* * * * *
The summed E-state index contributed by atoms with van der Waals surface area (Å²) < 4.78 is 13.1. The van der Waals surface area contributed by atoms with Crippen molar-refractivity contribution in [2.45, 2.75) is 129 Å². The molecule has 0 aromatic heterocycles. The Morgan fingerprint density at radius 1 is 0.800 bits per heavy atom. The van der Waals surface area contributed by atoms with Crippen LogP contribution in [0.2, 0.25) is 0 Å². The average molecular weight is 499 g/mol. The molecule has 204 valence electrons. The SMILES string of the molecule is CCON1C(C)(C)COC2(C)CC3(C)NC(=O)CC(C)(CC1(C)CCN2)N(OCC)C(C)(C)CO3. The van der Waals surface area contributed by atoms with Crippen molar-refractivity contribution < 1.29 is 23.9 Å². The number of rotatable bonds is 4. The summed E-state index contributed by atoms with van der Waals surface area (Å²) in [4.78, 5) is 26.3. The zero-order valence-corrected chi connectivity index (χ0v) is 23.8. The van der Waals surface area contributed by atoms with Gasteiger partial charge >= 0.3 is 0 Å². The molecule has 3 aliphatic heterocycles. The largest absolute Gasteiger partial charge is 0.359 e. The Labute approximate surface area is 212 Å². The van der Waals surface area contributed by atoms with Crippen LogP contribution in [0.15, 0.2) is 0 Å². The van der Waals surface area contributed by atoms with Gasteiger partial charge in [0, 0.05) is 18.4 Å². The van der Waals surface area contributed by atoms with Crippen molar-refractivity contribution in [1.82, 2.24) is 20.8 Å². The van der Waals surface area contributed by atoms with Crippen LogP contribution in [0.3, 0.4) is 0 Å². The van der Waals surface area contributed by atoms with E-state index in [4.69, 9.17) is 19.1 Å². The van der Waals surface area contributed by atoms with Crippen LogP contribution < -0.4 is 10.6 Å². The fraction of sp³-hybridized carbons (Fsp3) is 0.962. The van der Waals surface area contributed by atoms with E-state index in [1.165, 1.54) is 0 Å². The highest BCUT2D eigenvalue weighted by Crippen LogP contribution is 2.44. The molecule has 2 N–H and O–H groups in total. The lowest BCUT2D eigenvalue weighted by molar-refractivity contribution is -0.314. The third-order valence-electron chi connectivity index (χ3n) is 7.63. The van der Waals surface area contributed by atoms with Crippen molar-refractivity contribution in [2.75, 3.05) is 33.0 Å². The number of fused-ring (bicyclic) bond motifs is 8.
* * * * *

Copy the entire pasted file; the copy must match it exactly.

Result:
The summed E-state index contributed by atoms with van der Waals surface area (Å²) < 4.78 is 13.1. The van der Waals surface area contributed by atoms with Crippen molar-refractivity contribution in [2.45, 2.75) is 129 Å². The molecule has 0 aromatic heterocycles. The Morgan fingerprint density at radius 1 is 0.800 bits per heavy atom. The van der Waals surface area contributed by atoms with Crippen LogP contribution in [0.2, 0.25) is 0 Å². The average molecular weight is 499 g/mol. The molecule has 204 valence electrons. The SMILES string of the molecule is CCON1C(C)(C)COC2(C)CC3(C)NC(=O)CC(C)(CC1(C)CCN2)N(OCC)C(C)(C)CO3. The van der Waals surface area contributed by atoms with Crippen molar-refractivity contribution < 1.29 is 23.9 Å². The number of rotatable bonds is 4. The summed E-state index contributed by atoms with van der Waals surface area (Å²) in [4.78, 5) is 26.3. The zero-order valence-corrected chi connectivity index (χ0v) is 23.8. The van der Waals surface area contributed by atoms with Gasteiger partial charge >= 0.3 is 0 Å². The molecule has 3 aliphatic heterocycles. The largest absolute Gasteiger partial charge is 0.359 e. The Labute approximate surface area is 212 Å². The van der Waals surface area contributed by atoms with Crippen LogP contribution in [0.15, 0.2) is 0 Å². The van der Waals surface area contributed by atoms with Gasteiger partial charge in [0, 0.05) is 18.4 Å². The van der Waals surface area contributed by atoms with Crippen molar-refractivity contribution in [1.82, 2.24) is 20.8 Å². The van der Waals surface area contributed by atoms with Crippen LogP contribution in [0.3, 0.4) is 0 Å². The van der Waals surface area contributed by atoms with E-state index in [4.69, 9.17) is 19.1 Å². The van der Waals surface area contributed by atoms with Crippen LogP contribution < -0.4 is 10.6 Å². The fraction of sp³-hybridized carbons (Fsp3) is 0.962. The van der Waals surface area contributed by atoms with E-state index in [1.165, 1.54) is 0 Å². The highest BCUT2D eigenvalue weighted by Crippen LogP contribution is 2.44. The molecule has 2 N–H and O–H groups in total. The lowest BCUT2D eigenvalue weighted by molar-refractivity contribution is -0.314. The third-order valence-electron chi connectivity index (χ3n) is 7.63. The van der Waals surface area contributed by atoms with Crippen molar-refractivity contribution in [2.75, 3.05) is 33.0 Å². The number of fused-ring (bicyclic) bond motifs is 8.